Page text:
As voting concluded, the 36-year-old Unity for Hope (UNES) candidate and Correa’s protege Andres Arauz emerged on top with just under 33 percent of the total vote. With Ecuador’s voting legislation requiring a candidate to have 40 percent of the vote or a 10 percent lead to be a confirmed presidential nominee, Mr. Arauz will progress to the April 11 run-off elections.
Falling behind Mr. Aruaz was a 56-year-old newcomer and indigenous leader Carlos ‘Yaku’ Perez of the Pachakutik Party and 65-year-old conservative banker Guillermo Lasso of the Social Christian Party (PSC). The hairline margin between Perez and Lasso is 33,000 votes, with Lasso holding a slight lead and 19.7 percent of the vote overall. To confidently confirm Mr. Lasso as Mr. Arauz’s opponent in the run-offs, Ecuador’s voting officials held a partial recount on February 20. In the final recount, Mr. Lasso proved successful and will partake in the run-offs on April 11.
Although Andres Arauz’s fate has yet to be decided in April, he will likely be Ecuador’s next President. At the age of 36-years-old, he would be Ecuador’s youngest leader too. Just months ago, Andres Arauz was practically unknown to the public, which naturally leads to the question of how Arauz captivated the attention of so many Ecuadorian voters, especially when up against well-established and experienced politicians like Guillermo Lasso.
Some of Arauz’s strength lies in his intention to eliminate several of Moreno’s policies that negatively impacted many Ecuadorians’ lives, a major one being Ecuador’s 4.5 billion dollar debt agreement with the International Monetary Fund. As previously mentioned, many Ecuadorians were upset with Moreno’s corresponding austerity measures, like the “elimination of fuel subsidies,” implemented to assist Ecuador’s debt repayments, which Luna highlighted, “led to deadly protests.” Much of Andres Arauz’s popularity stems from his intentions to ignore the terms of the IMF debt agreement. His opposition, Guillermo Lasso, wishes to respect the agreement’s terms.
Political ideology may also present itself as a contributing factor in Arauz’s success. As Ecuador sees through the end of a right-leaning Moreno administration, more of its citizens favor the left-wing proposed by Arauz. But Ricardo wants to highlight that Arauz’s favorability does not purely come from his left-wing ideals, “There are multiple left-wing candidates on the ballot, some not even reaching one percent of the vote. Arauz is winning as a left-wing candidate, but it is not only because of his ‘left-wing’ ideals, he is winning because he represents the ‘left-wing, Citizen’s Revolution’ ideals.”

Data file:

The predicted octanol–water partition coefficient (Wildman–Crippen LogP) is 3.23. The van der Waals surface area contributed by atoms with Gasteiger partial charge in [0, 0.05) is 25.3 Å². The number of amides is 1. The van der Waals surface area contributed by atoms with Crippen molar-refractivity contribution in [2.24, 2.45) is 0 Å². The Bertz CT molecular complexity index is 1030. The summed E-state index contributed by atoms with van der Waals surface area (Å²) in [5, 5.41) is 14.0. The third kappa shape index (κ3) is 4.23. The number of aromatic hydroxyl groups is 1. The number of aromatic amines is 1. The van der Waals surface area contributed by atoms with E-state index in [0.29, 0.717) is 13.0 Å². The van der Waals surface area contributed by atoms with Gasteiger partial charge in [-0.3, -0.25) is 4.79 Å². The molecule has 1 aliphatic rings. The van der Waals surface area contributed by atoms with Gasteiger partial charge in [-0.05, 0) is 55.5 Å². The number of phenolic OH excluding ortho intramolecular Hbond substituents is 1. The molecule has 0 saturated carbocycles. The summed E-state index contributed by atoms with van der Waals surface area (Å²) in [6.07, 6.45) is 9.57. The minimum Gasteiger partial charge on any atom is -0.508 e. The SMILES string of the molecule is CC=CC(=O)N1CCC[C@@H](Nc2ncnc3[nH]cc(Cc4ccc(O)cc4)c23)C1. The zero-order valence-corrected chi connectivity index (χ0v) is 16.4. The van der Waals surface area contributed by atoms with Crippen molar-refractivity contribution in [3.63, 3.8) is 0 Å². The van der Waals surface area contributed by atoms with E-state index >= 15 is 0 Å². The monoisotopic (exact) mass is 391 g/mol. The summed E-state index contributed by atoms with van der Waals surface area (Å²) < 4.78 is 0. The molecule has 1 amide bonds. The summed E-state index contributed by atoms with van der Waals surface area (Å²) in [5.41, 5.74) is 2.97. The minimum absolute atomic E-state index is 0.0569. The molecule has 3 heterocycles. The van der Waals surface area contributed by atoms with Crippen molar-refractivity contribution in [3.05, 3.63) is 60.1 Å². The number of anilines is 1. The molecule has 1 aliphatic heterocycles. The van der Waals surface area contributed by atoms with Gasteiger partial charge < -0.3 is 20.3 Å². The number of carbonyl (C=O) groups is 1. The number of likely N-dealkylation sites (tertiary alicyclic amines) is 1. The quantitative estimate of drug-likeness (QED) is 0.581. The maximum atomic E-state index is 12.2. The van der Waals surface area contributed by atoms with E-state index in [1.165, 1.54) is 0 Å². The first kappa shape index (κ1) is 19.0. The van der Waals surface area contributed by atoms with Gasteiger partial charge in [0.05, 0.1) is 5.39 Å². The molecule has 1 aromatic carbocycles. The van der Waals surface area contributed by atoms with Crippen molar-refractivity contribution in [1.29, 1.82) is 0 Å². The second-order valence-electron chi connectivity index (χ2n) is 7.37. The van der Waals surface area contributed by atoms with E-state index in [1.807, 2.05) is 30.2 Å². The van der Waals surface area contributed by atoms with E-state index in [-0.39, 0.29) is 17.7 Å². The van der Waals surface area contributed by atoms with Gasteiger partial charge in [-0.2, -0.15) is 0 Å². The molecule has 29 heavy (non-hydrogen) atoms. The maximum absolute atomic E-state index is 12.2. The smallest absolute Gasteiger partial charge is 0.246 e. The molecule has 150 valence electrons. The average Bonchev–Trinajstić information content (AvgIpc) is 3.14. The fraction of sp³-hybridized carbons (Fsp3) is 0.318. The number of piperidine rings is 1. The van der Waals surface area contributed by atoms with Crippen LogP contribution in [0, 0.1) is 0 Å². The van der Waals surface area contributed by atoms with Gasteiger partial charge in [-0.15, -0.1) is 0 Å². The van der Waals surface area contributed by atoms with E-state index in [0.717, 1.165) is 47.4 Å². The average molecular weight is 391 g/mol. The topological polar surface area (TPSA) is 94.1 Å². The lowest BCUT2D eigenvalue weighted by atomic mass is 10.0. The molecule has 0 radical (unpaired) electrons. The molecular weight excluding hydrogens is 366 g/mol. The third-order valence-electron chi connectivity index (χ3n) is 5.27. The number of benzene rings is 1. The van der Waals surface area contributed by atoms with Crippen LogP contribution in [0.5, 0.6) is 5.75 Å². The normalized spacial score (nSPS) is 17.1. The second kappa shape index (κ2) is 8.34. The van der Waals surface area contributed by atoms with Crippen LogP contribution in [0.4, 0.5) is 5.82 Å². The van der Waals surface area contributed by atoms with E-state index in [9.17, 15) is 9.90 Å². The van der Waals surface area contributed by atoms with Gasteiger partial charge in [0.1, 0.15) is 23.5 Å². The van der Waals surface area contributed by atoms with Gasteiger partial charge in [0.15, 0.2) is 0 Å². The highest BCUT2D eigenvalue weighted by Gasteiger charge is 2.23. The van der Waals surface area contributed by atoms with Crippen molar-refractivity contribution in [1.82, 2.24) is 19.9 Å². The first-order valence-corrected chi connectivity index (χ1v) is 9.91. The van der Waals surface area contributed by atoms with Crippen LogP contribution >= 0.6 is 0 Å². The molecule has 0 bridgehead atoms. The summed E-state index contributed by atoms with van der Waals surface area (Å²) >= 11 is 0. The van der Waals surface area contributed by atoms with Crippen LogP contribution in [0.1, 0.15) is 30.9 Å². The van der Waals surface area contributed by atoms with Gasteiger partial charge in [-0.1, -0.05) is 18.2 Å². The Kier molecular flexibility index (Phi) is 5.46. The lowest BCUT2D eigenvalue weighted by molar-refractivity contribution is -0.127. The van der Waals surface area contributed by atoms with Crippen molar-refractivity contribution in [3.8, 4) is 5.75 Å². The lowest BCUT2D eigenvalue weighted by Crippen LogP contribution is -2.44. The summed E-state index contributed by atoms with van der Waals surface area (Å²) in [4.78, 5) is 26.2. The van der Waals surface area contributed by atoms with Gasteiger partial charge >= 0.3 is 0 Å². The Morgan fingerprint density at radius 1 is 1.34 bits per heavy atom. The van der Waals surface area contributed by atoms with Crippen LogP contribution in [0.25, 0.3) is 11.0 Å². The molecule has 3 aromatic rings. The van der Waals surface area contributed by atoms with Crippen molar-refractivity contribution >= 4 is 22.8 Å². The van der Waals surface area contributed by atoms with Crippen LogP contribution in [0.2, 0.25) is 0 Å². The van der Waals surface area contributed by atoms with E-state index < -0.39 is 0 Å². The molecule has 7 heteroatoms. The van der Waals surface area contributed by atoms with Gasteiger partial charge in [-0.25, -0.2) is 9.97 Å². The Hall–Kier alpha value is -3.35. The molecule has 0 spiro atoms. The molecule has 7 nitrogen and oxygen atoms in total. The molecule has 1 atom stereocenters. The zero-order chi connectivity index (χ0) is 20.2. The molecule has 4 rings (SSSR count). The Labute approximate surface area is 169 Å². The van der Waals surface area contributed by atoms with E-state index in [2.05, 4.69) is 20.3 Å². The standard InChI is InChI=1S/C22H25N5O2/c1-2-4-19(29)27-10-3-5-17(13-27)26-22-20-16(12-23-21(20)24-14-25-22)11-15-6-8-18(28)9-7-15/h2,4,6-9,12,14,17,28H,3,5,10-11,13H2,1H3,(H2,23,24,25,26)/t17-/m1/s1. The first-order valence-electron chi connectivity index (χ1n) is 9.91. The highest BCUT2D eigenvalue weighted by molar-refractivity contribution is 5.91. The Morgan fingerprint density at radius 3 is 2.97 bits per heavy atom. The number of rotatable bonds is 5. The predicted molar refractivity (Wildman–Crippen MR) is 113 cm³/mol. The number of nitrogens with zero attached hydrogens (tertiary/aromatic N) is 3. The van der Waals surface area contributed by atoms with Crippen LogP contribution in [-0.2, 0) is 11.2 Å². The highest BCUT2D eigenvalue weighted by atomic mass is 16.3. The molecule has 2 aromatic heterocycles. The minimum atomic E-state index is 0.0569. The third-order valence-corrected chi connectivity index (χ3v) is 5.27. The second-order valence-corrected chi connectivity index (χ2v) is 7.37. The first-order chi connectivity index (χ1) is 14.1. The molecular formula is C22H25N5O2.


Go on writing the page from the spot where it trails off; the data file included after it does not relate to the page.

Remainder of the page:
With Ecuador’s economic growth decreasing by a troubling 11 percent due to the coronavirus pandemic in 2020, both Lasso and Arauz have shaped their campaigns to focus on the economy. If elected, Arauz plans to take a ground-up approach to the economic crisis by proposing to provide one million Ecuadorian families with $1000 as a stimulus payment the first few days of his presidency. Lasso, in contrast, is focusing on rejuvenating the job market by promising to generate two million new jobs.
In the 2021 elections, there has been a particularly significant surge in anti-mining activism, especially amongst many of Ecuador’s indigenous groups. For example, the Shuar and Canari-Kichwa were evicted from their homes in 2015 from the Quimi Valley of Ecuador’s Amazon region to build a $1.4 billion copper mine funded by Chinese company ExplorCobres S.A. Cases like the Schuar and Canari-Kichwa have not been uncommon in recent years. Moreno was driven to strengthen Ecuador’s mining industry throughout his presidency, believing that it would generate $40 billion in revenue for Ecuador’s economy. The rise in anti-mining sentiment is likely to have contributed to the loss of support that Lasso’s experienced in the 2021 elections compared to his previous campaign in 2017. Many of his previous supporters likely followed Perez, whose campaign was heavily environmentally focused.
With mining-specific policies, Arauz wishes to maintain the mining deals introduced during the Moreno administration. However, if successful in April, he plans to thoroughly examine whether mining companies comply with environmental laws and integrate local cooperation into their projects. Likewise, Lasso is heavily in favor of maintaining the mining industry. With both run-off candidates positioning themselves as relatively pro-mining, it may be difficult for anti-mining activists, originally in favor of Perez, to make a confident decision in their preferred candidate. Still, with Arauz having the environment and economy in mind, he is more likely to achieve most of Perez’s supporters come April.